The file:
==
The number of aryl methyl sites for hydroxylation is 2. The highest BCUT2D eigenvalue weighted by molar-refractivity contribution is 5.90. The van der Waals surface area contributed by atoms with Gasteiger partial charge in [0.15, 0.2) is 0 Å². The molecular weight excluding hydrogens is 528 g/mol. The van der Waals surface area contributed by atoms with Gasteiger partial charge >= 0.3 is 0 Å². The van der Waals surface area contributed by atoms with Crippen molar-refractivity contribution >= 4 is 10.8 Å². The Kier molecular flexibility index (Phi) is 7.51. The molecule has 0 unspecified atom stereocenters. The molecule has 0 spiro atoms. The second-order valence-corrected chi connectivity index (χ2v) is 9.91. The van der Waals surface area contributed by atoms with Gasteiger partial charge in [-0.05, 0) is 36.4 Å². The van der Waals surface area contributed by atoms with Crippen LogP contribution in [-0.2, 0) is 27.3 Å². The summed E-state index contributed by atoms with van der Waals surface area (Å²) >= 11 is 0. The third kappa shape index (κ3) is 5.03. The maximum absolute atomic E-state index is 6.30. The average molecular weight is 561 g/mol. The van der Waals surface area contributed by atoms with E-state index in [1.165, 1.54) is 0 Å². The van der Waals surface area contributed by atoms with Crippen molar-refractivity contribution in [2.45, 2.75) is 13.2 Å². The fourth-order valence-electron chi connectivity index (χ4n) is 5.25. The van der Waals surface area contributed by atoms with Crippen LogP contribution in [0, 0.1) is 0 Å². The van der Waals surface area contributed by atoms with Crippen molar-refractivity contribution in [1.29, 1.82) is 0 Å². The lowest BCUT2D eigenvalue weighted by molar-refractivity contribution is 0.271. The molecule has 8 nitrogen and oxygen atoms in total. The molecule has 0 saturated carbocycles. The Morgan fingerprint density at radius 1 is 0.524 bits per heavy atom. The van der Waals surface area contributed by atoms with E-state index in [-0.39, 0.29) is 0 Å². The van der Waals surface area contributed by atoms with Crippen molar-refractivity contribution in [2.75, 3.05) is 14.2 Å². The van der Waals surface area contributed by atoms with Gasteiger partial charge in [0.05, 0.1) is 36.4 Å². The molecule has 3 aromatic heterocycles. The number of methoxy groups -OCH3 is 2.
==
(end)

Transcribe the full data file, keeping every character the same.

The number of aryl methyl sites for hydroxylation is 2. The highest BCUT2D eigenvalue weighted by molar-refractivity contribution is 5.90. The van der Waals surface area contributed by atoms with Gasteiger partial charge in [0.15, 0.2) is 0 Å². The molecular weight excluding hydrogens is 528 g/mol. The van der Waals surface area contributed by atoms with Gasteiger partial charge >= 0.3 is 0 Å². The van der Waals surface area contributed by atoms with Crippen molar-refractivity contribution >= 4 is 10.8 Å². The Kier molecular flexibility index (Phi) is 7.51. The molecule has 0 unspecified atom stereocenters. The molecule has 0 spiro atoms. The second-order valence-corrected chi connectivity index (χ2v) is 9.91. The van der Waals surface area contributed by atoms with Gasteiger partial charge in [-0.05, 0) is 36.4 Å². The van der Waals surface area contributed by atoms with Crippen LogP contribution in [-0.2, 0) is 27.3 Å². The summed E-state index contributed by atoms with van der Waals surface area (Å²) >= 11 is 0. The third kappa shape index (κ3) is 5.03. The maximum absolute atomic E-state index is 6.30. The average molecular weight is 561 g/mol. The van der Waals surface area contributed by atoms with E-state index in [1.165, 1.54) is 0 Å². The van der Waals surface area contributed by atoms with Crippen molar-refractivity contribution in [2.45, 2.75) is 13.2 Å². The fourth-order valence-electron chi connectivity index (χ4n) is 5.25. The van der Waals surface area contributed by atoms with Crippen LogP contribution in [0, 0.1) is 0 Å². The van der Waals surface area contributed by atoms with Crippen molar-refractivity contribution in [1.29, 1.82) is 0 Å². The lowest BCUT2D eigenvalue weighted by molar-refractivity contribution is 0.271. The molecule has 8 nitrogen and oxygen atoms in total. The molecule has 0 saturated carbocycles. The Morgan fingerprint density at radius 1 is 0.524 bits per heavy atom. The van der Waals surface area contributed by atoms with E-state index in [-0.39, 0.29) is 0 Å². The van der Waals surface area contributed by atoms with Crippen molar-refractivity contribution in [2.75, 3.05) is 14.2 Å². The van der Waals surface area contributed by atoms with Gasteiger partial charge in [0.05, 0.1) is 36.4 Å². The molecule has 3 aromatic heterocycles. The number of methoxy groups -OCH3 is 2.